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Synodic Period

The orbital period is the time taken for a given object to make one complete orbit around another object.When mentioned without further qualification in ... more

Difference between the maximum and the minimum height of a oloid

Oloid is the convex hull of a skeletal frame made by placing two linked congruent circles in perpendicular planes, so that the center of each circle lies ... more

Sine wave

The sine wave or sinusoid is a mathematical curve that describes a smooth repetitive oscillation. It is named after the function sine, of which it is the ... more

Distance of L1 and L2 Langarian points(M2<<M1)

In celestial mechanics, the Lagrangian points (also Lagrange points, L-points, or libration points) are positions in an orbital configuration of two large ... more

Langarian point (radius around M2 in the absense of M1)

In celestial mechanics, the Lagrangian points (also Lagrange points, L-points, or libration points) are positions in an orbital configuration of two large ... more

Gravitational wave - Binaries (Orbital lifetime)

Gravitational waves are disturbances in the curvature (fabric) of spacetime, generated by accelerated masses, that propagate as waves outward from their ... more

Distance of L3 Langarian point

In celestial mechanics, the Lagrangian points (also Lagrange points, L-points, or libration points) are positions in an orbital configuration of two large ... more

Luminosity for a black body

In astronomy, luminosity is the total amount of energy emitted by a star, galaxy, or other astronomical object per unit time. It is related to the ... more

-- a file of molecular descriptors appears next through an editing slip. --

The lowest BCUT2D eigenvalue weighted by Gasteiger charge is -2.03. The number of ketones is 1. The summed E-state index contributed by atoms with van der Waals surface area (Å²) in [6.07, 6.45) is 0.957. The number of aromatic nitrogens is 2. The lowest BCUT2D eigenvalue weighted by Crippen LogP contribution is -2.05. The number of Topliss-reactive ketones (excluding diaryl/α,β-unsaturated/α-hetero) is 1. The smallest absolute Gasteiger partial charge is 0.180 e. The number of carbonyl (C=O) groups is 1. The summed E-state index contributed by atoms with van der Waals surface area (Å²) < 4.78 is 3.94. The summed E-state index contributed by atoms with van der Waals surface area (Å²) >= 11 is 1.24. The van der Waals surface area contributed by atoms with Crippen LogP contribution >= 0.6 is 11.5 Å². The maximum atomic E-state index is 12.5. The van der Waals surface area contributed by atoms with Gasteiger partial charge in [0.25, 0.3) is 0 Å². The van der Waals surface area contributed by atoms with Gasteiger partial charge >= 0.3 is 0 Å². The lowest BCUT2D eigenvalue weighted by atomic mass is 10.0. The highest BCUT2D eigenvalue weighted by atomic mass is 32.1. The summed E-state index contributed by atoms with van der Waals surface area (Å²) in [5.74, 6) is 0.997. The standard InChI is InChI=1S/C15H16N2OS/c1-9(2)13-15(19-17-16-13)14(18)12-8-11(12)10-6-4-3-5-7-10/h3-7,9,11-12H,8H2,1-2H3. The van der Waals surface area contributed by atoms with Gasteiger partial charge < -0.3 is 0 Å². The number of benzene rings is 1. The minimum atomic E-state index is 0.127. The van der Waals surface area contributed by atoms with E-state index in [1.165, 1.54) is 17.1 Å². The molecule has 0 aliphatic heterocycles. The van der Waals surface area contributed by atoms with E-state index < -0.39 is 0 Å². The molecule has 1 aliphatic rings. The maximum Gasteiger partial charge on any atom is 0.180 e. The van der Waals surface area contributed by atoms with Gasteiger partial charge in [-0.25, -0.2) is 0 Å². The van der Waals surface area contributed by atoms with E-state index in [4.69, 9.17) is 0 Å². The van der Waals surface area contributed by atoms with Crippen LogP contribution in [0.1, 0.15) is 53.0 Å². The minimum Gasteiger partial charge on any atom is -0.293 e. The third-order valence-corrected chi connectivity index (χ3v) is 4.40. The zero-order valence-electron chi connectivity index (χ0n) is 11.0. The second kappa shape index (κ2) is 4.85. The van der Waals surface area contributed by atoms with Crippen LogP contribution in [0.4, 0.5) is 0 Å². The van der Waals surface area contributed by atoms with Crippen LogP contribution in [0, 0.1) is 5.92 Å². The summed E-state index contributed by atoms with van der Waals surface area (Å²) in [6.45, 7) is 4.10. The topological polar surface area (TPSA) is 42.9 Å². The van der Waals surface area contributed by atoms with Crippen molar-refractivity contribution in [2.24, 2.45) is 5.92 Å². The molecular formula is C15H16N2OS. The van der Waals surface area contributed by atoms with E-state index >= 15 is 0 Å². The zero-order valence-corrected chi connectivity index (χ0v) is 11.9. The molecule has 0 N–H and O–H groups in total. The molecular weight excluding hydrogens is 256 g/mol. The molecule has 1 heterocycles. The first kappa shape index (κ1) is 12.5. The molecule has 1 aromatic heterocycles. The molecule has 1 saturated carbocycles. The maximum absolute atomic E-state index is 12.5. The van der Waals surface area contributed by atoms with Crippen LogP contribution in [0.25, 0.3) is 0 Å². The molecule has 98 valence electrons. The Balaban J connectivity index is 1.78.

Hubble's Law

Hubble’s law is the name for the observation in physical cosmology that: (1) objects observed in deep space (extragalactic space, ~10 megaparsecs or ... more

Worksheet 334

In a video game design, a map shows the location of other characters relative to the player, who is situated at the origin, and the direction they are facing. A character currently shows on the map at coordinates (-3, 5). If the player rotates counterclockwise by 20 degrees, then the objects in the map will correspondingly rotate 20 degrees clockwise. Find the new coordinates of the character.

To rotate the position of the character, we can imagine it as a point on a circle, and we will change the angle of the point by 20 degrees. To do so, we first need to find the radius of this circle and the original angle.

Drawing a right triangle inside the circle, we can find the radius using the Pythagorean Theorem:

Pythagorean theorem (right triangle)

To find the angle, we need to decide first if we are going to find the acute angle of the triangle, the reference angle, or if we are going to find the angle measured in standard position. While either approach will work, in this case we will do the latter. By applying the cosine function and using our given information we get

Cosine function
Subtraction

While there are two angles that have this cosine value, the angle of 120.964 degrees is in the second quadrant as desired, so it is the angle we were looking for.

Rotating the point clockwise by 20 degrees, the angle of the point will decrease to 100.964 degrees. We can then evaluate the coordinates of the rotated point

For x axis:

Cosine function

For y axis:

Sine function

The coordinates of the character on the rotated map will be (-1.109, 5.725)

Reference : PreCalculus: An Investigation of Functions,Edition 1.4 © 2014 David Lippman and Melonie Rasmussen
http://www.opentextbookstore.com/precalc/
Creative Commons License : http://creativecommons.org/licenses/by-sa/3.0/us/

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